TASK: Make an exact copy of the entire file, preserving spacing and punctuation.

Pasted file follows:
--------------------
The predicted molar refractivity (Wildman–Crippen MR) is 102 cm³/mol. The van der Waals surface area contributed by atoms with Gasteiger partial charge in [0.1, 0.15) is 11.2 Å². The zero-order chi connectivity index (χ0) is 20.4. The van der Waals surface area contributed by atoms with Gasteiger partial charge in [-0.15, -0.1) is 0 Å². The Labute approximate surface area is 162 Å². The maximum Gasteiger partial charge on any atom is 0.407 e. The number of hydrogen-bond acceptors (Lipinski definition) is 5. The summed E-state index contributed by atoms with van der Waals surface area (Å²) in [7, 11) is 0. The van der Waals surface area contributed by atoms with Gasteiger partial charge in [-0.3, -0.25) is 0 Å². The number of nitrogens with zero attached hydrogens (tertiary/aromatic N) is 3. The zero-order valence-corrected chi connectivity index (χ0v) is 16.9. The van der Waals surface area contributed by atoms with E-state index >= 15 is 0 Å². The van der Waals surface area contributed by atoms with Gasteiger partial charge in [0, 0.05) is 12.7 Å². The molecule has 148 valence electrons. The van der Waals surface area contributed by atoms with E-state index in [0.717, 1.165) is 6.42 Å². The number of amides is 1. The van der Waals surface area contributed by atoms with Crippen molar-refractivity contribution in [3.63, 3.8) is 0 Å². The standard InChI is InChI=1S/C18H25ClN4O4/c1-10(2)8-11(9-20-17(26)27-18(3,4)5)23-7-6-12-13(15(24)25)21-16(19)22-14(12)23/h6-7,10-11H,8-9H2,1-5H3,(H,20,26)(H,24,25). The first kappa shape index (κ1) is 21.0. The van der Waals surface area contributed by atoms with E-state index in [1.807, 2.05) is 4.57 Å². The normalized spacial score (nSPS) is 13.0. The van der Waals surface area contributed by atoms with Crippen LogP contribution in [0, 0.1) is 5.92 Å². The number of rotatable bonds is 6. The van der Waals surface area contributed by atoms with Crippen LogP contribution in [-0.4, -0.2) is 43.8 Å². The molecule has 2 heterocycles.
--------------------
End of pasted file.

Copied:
The predicted molar refractivity (Wildman–Crippen MR) is 102 cm³/mol. The van der Waals surface area contributed by atoms with Gasteiger partial charge in [0.1, 0.15) is 11.2 Å². The zero-order chi connectivity index (χ0) is 20.4. The van der Waals surface area contributed by atoms with Gasteiger partial charge in [-0.15, -0.1) is 0 Å². The Labute approximate surface area is 162 Å². The maximum Gasteiger partial charge on any atom is 0.407 e. The number of hydrogen-bond acceptors (Lipinski definition) is 5. The summed E-state index contributed by atoms with van der Waals surface area (Å²) in [7, 11) is 0. The van der Waals surface area contributed by atoms with Gasteiger partial charge in [-0.3, -0.25) is 0 Å². The number of nitrogens with zero attached hydrogens (tertiary/aromatic N) is 3. The zero-order valence-corrected chi connectivity index (χ0v) is 16.9. The van der Waals surface area contributed by atoms with E-state index >= 15 is 0 Å². The van der Waals surface area contributed by atoms with Gasteiger partial charge in [0, 0.05) is 12.7 Å². The molecule has 148 valence electrons. The van der Waals surface area contributed by atoms with E-state index in [0.717, 1.165) is 6.42 Å². The number of amides is 1. The van der Waals surface area contributed by atoms with Crippen molar-refractivity contribution in [3.63, 3.8) is 0 Å². The standard InChI is InChI=1S/C18H25ClN4O4/c1-10(2)8-11(9-20-17(26)27-18(3,4)5)23-7-6-12-13(15(24)25)21-16(19)22-14(12)23/h6-7,10-11H,8-9H2,1-5H3,(H,20,26)(H,24,25). The first kappa shape index (κ1) is 21.0. The van der Waals surface area contributed by atoms with E-state index in [1.807, 2.05) is 4.57 Å². The normalized spacial score (nSPS) is 13.0. The van der Waals surface area contributed by atoms with Crippen LogP contribution in [0, 0.1) is 5.92 Å². The number of rotatable bonds is 6. The van der Waals surface area contributed by atoms with Crippen LogP contribution in [-0.4, -0.2) is 43.8 Å². The molecule has 2 heterocycles.